Statue of a Muse

Object Details


Statue of a Muse






Roman Empire (Place created)


about 200


Marble with polychromy


97.5 × 29.1 × 19.5 cm (38 3/8 × 11 7/16 × 7 11/16 in.)

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This statue young woman wearing a long robe with a mantle wrapped around her shoulders and lower body represents a Muse, one of the goddesses of learning and the arts. The statue was part of a group of Muses and other deities that probably decorated a building devoted to the cult of a Roman emperor. Traces of paint on the hair, eyes, and lips show that the statue was originally brightly painted. The statue's roughly finished back indicates that it probably stood in a niche.

Which of the nine Muses does this statue represent? In Roman art, the individual Muses were originally identified by the attributes they held. In this case, however, the arms of the statue and any attributes she held are gone. Yet there remain some features that help to identify her. Her left arm is bent and probably held a large object, because the stump of a support strut remains on her left breast. Given the range of possible attributes, this suggests that she was holding a kithara. On the Muse's right hip, there are traces of a plektron, the pick used to play this stringed instrument. Roman sculptors portrayed both Erato--the Muse of lyric and love poetry--and Terpsichore--the Muse of dancing and choral song--holding a kithara.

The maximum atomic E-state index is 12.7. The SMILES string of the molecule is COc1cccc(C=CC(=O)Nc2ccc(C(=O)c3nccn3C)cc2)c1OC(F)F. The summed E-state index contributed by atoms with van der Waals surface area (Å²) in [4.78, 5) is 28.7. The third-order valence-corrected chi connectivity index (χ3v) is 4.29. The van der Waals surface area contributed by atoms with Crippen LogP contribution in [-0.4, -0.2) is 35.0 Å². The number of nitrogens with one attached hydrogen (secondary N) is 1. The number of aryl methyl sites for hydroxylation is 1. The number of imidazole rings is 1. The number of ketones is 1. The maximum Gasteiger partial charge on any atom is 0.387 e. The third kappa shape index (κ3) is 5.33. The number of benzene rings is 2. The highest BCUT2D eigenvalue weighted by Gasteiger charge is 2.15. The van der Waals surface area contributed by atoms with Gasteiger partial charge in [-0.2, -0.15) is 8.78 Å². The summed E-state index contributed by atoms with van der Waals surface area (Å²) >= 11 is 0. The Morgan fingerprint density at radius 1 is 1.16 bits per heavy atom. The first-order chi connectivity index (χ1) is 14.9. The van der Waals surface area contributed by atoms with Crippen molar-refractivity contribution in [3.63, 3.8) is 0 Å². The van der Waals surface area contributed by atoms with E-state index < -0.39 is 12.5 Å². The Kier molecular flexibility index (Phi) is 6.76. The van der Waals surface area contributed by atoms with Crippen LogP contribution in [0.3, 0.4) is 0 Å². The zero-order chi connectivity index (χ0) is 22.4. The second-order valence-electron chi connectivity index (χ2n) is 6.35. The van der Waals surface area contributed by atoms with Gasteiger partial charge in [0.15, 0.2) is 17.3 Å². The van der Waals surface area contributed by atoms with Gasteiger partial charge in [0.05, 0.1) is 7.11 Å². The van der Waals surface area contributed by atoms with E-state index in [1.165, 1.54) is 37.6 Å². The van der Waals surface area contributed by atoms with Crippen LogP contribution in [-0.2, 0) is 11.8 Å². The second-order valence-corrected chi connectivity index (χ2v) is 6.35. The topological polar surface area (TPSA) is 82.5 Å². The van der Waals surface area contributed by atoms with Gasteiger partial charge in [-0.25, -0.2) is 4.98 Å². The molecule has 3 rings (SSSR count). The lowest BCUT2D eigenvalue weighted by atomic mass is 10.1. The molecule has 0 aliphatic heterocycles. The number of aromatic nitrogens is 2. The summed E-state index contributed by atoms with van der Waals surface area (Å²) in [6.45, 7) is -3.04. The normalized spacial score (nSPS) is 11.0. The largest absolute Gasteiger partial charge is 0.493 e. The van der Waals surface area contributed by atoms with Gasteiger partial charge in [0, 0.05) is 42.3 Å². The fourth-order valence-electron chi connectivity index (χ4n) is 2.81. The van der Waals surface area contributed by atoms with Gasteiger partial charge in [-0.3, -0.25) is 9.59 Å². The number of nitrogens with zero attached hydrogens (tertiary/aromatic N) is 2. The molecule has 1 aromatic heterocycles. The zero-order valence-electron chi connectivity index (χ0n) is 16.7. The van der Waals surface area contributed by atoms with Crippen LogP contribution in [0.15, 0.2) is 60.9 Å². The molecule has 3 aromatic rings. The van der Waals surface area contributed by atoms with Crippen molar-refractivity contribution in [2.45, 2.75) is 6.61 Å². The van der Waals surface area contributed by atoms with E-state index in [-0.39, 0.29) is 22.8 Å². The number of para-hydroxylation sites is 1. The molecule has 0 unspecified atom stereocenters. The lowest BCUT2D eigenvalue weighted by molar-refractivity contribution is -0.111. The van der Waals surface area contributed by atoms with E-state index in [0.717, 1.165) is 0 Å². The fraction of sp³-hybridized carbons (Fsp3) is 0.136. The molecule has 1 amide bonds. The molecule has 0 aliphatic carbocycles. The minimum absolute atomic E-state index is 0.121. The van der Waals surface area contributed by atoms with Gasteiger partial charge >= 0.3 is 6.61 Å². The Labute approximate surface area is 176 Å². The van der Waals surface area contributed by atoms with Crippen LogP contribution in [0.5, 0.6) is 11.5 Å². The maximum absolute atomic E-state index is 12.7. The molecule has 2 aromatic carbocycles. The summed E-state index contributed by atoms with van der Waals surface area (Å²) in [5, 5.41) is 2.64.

by 1968

Spink & Son, Ltd.


Private Collection [sold, Sotheby's, London, November 26, 1968, lot 174, to the J. Paul Getty Museum.]


Bacon, Edward. "The Lure of the Past." The London Illustrated News (June 8, 1968), p. 33, ill.

Sotheby's, London. Sale cat., November 26, 1968, lot no. 174.

Vermeule, Cornelius, and Norman Neuerberg. Catalogue of the Ancient Art in the J. Paul Getty Museum (Malibu: J. Paul Getty Museum, 1973), p. 20-21, no. 40, ill.

Agar, Ozgen, and Melik Kaylan. "The Turkish Connection. An Investigative Report on the Smuggling of Classical Antiquities." Connoisseur (October 1990): 130-137, p. 137; color ill. on cover and p. 131.

Mitchell, Stephen. Cremna in Pisidia: An Ancient City in Peace and in War. London 1995, pp. 16, 55.

Willers, Dietrich. "Das ende der antiken Idealstatue," Museum Helveticun 53 (1996), pp. 170-186, pp. 183-84, fig. 3.

Grossman, Janet Burnett. Looking at Greek and Roman Sculpture in Stone (Los Angeles: J. Paul Getty Museum, 2003), pp. 44, ill.